My interest in experimental archaeology started at the age of seventeen when I entered the re-enactment world. It was at the meeting point of both my passions for archaeology and craft. I started to get involved more directly in projects using experimental archaeology in 2013, when I joined the team of volunteers from the newly created French Open Air Museum, "Randa Ardesca". In parallel with my undergraduate degree in Archaeology at Aix-Marseille University, I also attended various primitive skills courses and participated in the organisation of prehistoric technic workshops for the university's Archaeology Society.
Since December 2018, I have held a Master of Science in Experimental Archaeology & Material Culture from University College Dublin. My thesis was a detailed analysis of the Clonoura shield, a fully preserved wood and leather shield, found in an Irish bog. The aim was to determine how its design and damage can inform us of its function and use. The hypotheses for the origin of the damage were challenged and refined through experimentation. Two shield replicas were made and struck with replica weapons following a precise pattern of strikes, in order to then compare the experimental damage with the original damage. Further research will aim at refining the results and trying to include the shield into a broader, European landscape, if possible.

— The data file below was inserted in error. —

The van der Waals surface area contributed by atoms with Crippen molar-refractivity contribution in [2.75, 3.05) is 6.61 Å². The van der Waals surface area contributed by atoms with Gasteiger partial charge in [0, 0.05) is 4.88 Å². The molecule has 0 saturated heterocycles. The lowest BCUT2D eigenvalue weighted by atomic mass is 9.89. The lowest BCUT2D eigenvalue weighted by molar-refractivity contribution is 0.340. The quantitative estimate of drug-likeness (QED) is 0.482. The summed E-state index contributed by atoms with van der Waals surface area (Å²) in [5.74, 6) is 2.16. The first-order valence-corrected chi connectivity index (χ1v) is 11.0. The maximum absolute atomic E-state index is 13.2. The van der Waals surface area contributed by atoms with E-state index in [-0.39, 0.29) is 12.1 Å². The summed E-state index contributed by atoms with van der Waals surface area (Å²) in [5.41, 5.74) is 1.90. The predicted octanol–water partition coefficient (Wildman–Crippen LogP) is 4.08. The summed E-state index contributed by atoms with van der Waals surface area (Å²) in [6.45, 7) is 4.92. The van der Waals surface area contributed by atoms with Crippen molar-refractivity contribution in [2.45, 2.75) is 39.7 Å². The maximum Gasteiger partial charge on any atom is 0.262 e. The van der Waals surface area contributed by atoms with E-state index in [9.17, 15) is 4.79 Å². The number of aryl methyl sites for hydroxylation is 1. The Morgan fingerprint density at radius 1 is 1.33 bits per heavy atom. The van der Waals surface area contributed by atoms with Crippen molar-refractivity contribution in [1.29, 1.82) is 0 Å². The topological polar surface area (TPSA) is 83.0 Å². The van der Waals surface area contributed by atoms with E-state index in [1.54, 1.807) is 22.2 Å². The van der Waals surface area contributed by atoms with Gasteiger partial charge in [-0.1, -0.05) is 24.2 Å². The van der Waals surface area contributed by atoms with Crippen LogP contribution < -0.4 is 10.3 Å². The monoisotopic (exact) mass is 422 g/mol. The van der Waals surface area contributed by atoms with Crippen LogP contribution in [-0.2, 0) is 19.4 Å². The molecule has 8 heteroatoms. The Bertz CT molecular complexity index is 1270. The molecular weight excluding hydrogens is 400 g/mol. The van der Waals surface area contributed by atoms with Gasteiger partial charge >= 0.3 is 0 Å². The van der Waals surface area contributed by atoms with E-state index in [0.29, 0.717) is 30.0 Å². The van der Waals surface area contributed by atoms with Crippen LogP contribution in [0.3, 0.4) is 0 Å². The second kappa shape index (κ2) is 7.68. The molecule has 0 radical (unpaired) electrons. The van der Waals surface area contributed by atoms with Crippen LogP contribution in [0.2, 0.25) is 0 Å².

In my free time, I craft various archaeological replicas and archaeologically inspired artefacts, both for pleasure and to understand the crafts, and for use by re-enactors.